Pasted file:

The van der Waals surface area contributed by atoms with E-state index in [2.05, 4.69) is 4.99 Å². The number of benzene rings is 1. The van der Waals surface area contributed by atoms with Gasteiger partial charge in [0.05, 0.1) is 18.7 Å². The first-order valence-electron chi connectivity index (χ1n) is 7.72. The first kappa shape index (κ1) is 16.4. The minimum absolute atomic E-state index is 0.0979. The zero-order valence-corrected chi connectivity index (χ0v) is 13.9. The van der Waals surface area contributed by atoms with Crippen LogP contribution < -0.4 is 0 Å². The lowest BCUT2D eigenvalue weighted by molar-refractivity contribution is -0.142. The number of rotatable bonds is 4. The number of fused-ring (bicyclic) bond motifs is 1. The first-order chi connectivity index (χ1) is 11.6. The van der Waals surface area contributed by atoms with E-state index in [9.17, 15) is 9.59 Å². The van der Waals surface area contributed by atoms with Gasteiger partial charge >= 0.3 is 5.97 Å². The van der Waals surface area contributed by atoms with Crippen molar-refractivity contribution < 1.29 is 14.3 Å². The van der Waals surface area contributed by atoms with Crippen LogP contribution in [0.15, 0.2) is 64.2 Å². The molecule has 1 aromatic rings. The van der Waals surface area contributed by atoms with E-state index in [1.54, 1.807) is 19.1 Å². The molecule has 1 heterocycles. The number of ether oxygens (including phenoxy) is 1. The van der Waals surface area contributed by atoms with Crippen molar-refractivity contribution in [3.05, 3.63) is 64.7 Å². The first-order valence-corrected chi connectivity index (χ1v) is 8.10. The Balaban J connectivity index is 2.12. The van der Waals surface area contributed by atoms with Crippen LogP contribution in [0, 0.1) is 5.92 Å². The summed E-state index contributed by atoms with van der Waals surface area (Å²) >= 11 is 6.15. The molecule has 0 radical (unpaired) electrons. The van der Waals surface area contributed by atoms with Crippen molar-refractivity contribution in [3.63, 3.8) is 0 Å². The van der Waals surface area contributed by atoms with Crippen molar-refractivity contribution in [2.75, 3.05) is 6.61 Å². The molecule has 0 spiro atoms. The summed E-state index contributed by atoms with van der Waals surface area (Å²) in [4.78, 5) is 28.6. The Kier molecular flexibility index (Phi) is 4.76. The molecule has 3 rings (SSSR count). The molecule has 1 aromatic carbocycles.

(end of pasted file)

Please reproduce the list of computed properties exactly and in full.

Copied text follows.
The van der Waals surface area contributed by atoms with E-state index in [2.05, 4.69) is 4.99 Å². The number of benzene rings is 1. The van der Waals surface area contributed by atoms with Gasteiger partial charge in [0.05, 0.1) is 18.7 Å². The first-order valence-electron chi connectivity index (χ1n) is 7.72. The first kappa shape index (κ1) is 16.4. The minimum absolute atomic E-state index is 0.0979. The zero-order valence-corrected chi connectivity index (χ0v) is 13.9. The van der Waals surface area contributed by atoms with Crippen LogP contribution < -0.4 is 0 Å². The lowest BCUT2D eigenvalue weighted by molar-refractivity contribution is -0.142. The number of rotatable bonds is 4. The number of fused-ring (bicyclic) bond motifs is 1. The first-order chi connectivity index (χ1) is 11.6. The van der Waals surface area contributed by atoms with E-state index in [9.17, 15) is 9.59 Å². The van der Waals surface area contributed by atoms with Gasteiger partial charge >= 0.3 is 5.97 Å². The van der Waals surface area contributed by atoms with Crippen molar-refractivity contribution < 1.29 is 14.3 Å². The van der Waals surface area contributed by atoms with Crippen LogP contribution in [0.15, 0.2) is 64.2 Å². The molecule has 1 aromatic rings. The van der Waals surface area contributed by atoms with E-state index in [1.54, 1.807) is 19.1 Å². The molecule has 1 heterocycles. The number of ether oxygens (including phenoxy) is 1. The van der Waals surface area contributed by atoms with Crippen molar-refractivity contribution in [3.05, 3.63) is 64.7 Å². The first-order valence-corrected chi connectivity index (χ1v) is 8.10. The Balaban J connectivity index is 2.12. The van der Waals surface area contributed by atoms with Crippen LogP contribution in [0, 0.1) is 5.92 Å². The summed E-state index contributed by atoms with van der Waals surface area (Å²) >= 11 is 6.15. The molecule has 0 radical (unpaired) electrons. The van der Waals surface area contributed by atoms with Crippen molar-refractivity contribution in [3.63, 3.8) is 0 Å². The van der Waals surface area contributed by atoms with Crippen molar-refractivity contribution in [2.75, 3.05) is 6.61 Å². The molecule has 0 spiro atoms. The summed E-state index contributed by atoms with van der Waals surface area (Å²) in [4.78, 5) is 28.6. The Kier molecular flexibility index (Phi) is 4.76. The molecule has 3 rings (SSSR count). The molecule has 1 aromatic carbocycles.